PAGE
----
The makings of a Democratic collision on health care unfolded Thursday as a House subcommittee began work on a liberal health-care plan similar to the one offered by President Clinton.
At the same time, a senior Republican member of the Senate Finance Committee said that panel is likely to produce a "centrist," bipartisan measure.
As described by Sen. John Chafee, R-R.I., this legislation probably will not require that health insurance be purchased through regional alliances, and will not mandate that all employers arrange for health care for their workers.
In a luncheon briefing with reporters, Chafee acknowledged the committee, headed by Sen. Daniel Patrick Moynihan, D-N.Y., is having difficulty working out details about portability. That is the feature of the Clinton program that would require insurers to provide coverage for pre-existing illnesses.
Chafee has sponsored a bill that would cap Medicaid spending and require that all individuals buy health insurance by the year 2005, providing subsidies to help the working poor pay their premiums.
Chafee said the Finance Committee's bill may clash with a more liberal one being drafted by the Senate Labor Committee, headed by Sen. Edward M. Kennedy, D-Mass.
But he predicted Senate passage before the July 4 recess.
Chafee predicted the committee will produce a bipartisan consensus on the legislation capable of carrying an overwhelming majority in the panel and the full Senate. The Kennedy and Moynihan committees share jurisdiction on the health-care issue.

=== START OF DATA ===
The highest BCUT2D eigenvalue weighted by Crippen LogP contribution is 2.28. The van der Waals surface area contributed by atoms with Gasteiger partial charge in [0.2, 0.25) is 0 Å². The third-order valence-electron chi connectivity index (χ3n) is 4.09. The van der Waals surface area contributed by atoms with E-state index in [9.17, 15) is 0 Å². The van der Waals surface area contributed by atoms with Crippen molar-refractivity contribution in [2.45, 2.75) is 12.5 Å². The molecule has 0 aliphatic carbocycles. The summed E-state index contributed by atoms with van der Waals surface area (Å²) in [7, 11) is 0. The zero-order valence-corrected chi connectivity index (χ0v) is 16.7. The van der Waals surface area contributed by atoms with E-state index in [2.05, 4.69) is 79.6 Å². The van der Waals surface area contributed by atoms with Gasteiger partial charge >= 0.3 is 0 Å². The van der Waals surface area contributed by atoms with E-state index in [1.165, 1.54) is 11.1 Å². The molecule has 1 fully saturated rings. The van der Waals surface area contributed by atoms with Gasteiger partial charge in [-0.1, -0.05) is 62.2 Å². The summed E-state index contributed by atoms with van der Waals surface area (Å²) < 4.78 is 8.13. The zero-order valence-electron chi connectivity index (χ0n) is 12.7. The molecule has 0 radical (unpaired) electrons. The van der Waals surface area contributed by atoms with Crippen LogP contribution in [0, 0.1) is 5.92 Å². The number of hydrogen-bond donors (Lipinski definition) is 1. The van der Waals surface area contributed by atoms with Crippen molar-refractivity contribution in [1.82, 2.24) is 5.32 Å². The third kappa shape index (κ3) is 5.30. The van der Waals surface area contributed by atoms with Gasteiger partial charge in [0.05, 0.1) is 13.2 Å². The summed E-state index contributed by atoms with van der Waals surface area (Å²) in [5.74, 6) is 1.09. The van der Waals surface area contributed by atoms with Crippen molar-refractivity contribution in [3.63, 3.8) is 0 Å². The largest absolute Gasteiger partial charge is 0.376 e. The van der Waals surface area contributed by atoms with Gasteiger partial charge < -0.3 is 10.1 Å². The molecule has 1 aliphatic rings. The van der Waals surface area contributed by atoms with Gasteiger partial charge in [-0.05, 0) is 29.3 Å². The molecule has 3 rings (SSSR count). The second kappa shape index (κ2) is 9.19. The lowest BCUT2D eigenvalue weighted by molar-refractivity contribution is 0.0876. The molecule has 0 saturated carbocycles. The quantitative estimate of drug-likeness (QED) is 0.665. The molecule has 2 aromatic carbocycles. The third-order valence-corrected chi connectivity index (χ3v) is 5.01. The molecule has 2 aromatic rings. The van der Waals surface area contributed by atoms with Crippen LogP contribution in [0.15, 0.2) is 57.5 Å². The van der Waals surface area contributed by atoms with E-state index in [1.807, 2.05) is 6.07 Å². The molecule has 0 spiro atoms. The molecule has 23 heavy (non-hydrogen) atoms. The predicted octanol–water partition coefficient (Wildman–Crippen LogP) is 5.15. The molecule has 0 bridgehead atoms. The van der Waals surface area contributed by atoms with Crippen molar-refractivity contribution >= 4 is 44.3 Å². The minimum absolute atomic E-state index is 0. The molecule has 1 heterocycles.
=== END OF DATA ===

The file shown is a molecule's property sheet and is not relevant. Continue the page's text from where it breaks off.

Senate Majority Leader George J. Mitchell, D-Maine, has not decided which one will play the lead role.
"The matter is unresolved," said Brian Connolly, Moynihan's press secretary. "To this day, no (health-care bill) has been referred to committee."
Chafee defiantly predicted the entire Senate will go along with Moynihan and the Finance Committee.
"The Senate as a whole looks on the Finance Committee as more centrist than the labor committee," Chafee said, noting that his panel includes both the Senate majority and minority leaders.
The House Education and Labor Committee's Labor-Management Relations subcommittee began marking up a bill similar to Clinton's, but without its controversial mandatory alliances and with expanded benefits for women and larger subsidies for small business.
Meanwhile, Rep. John Dingell, D-Mich., the chairman of the Energy and Commerce Committee, proposed further concessions to small businesses to win support from Democrats on his panel.
Dingell is circulating a scaled-down version of the Clinton plan that would exempt all businesses with 10 or fewer employees from having to pay for their health insurance.
Dingell said Wednesday that he would try to kill a Clinton proposal that would set up an advisory council on the "reasonableness" of prices of breakthrough drugs.